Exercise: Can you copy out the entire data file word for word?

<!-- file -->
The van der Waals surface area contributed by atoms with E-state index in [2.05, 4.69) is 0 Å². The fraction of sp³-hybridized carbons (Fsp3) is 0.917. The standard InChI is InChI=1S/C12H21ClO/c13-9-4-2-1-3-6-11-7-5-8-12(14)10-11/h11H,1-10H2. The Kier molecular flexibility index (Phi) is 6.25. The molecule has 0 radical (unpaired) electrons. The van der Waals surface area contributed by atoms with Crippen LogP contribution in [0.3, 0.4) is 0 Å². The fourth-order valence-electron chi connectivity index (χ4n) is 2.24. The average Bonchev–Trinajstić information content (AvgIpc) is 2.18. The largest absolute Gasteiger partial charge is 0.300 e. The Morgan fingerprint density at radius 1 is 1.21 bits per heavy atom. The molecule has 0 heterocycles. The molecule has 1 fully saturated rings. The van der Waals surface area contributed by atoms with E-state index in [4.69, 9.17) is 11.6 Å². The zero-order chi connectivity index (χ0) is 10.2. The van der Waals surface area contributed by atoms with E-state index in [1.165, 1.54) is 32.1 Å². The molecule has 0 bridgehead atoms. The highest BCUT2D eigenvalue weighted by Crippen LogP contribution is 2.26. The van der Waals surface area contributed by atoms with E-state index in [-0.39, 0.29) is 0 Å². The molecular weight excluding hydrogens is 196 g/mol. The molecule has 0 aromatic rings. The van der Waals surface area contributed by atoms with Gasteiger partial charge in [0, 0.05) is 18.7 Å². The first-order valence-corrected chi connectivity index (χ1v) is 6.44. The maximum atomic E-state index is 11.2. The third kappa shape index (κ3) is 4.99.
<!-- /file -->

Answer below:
The van der Waals surface area contributed by atoms with E-state index in [2.05, 4.69) is 0 Å². The fraction of sp³-hybridized carbons (Fsp3) is 0.917. The standard InChI is InChI=1S/C12H21ClO/c13-9-4-2-1-3-6-11-7-5-8-12(14)10-11/h11H,1-10H2. The Kier molecular flexibility index (Phi) is 6.25. The molecule has 0 radical (unpaired) electrons. The van der Waals surface area contributed by atoms with Crippen LogP contribution in [0.3, 0.4) is 0 Å². The fourth-order valence-electron chi connectivity index (χ4n) is 2.24. The average Bonchev–Trinajstić information content (AvgIpc) is 2.18. The largest absolute Gasteiger partial charge is 0.300 e. The Morgan fingerprint density at radius 1 is 1.21 bits per heavy atom. The molecule has 0 heterocycles. The molecule has 1 fully saturated rings. The van der Waals surface area contributed by atoms with E-state index in [4.69, 9.17) is 11.6 Å². The zero-order chi connectivity index (χ0) is 10.2. The van der Waals surface area contributed by atoms with E-state index in [1.165, 1.54) is 32.1 Å². The molecule has 0 bridgehead atoms. The highest BCUT2D eigenvalue weighted by Crippen LogP contribution is 2.26. The van der Waals surface area contributed by atoms with E-state index in [-0.39, 0.29) is 0 Å². The molecular weight excluding hydrogens is 196 g/mol. The molecule has 0 aromatic rings. The van der Waals surface area contributed by atoms with Gasteiger partial charge in [0, 0.05) is 18.7 Å². The first-order valence-corrected chi connectivity index (χ1v) is 6.44. The maximum atomic E-state index is 11.2. The third kappa shape index (κ3) is 4.99.